For many family-owned businesses, the idea of expansion is a daunting and risky proposition. But that hasn't slowed down Bill Fuchs, the owner of Wagshal's Delicatessen and Market in Northwest D.C.
Last month, his family opened a second Wagshal's location in Wesley Heights, at the site of the former Balducci's Market near American University.
"A grocery is something that's been lacking in this community for so long," said Fuchs. "People were really needing someone they could go to to get a loaf of bread, or milk, or just lunch meats, or things like that that they wouldn't have to get in the car, run down or go half a mile or a mile away. This is a lot more convenient for them."
The new store combines the traditional market and delicatessen in one location. Fuchs based the new store's layout on the intimate environment of markets he visited in Spain.
"We used to visit the markets there in Barcelona and Madrid, and what struck us about it was that the freeness in which people used to move about, and buy things in a very personal manner," said Fuchs.
The original Wagshal's, based in the nearby Spring Valley neighborhood since 1925, will also continue to operate. But while Wagshal's new location will offer the same products, Fuchs decided to take a new direction in redesigning the store for its new community.
"I didn't feel it was right for us to duplicate the market and the delicatessen. They really are one-of-a-kind. And you start getting too close to something like that, people might be comparing," said Fuchs. "I wanted something so drastically different, that you can say. 'I like them both,' for different reasons."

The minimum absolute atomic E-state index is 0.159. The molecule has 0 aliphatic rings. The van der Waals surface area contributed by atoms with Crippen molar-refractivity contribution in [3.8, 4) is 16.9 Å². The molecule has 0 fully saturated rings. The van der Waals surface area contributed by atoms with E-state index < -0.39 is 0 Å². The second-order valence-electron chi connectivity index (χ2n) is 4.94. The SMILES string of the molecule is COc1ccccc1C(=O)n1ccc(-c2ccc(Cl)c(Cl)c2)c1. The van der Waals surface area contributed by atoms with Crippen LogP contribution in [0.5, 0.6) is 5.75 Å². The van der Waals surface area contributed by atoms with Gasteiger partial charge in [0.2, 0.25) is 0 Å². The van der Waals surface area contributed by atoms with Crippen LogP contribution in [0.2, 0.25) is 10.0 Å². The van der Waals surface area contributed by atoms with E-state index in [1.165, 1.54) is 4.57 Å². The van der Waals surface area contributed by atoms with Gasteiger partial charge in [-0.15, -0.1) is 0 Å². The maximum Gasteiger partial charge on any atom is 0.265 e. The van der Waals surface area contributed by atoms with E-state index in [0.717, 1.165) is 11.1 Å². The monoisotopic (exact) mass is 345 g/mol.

The new Wagshal's began operating in a "soft" launch on May 13, and the store will begin its full operating hours on July 1.
Have you ever popped open a bag of potato chips only to be disappointed by the number of crisps in your bag? It's not just you. To avoid raising prices, companies often increase their "nonfunctional slack fill" or the difference between the volume of product and its container. We talk about how food packaging affects your recipe and wallet.
When you give to WAMU, your tax-deductible membership gift helps make possible award-winning programs such as Morning Edition, All Things Considered, The Diane Rehm Show, The Kojo Nnamdi Show, and other favorites.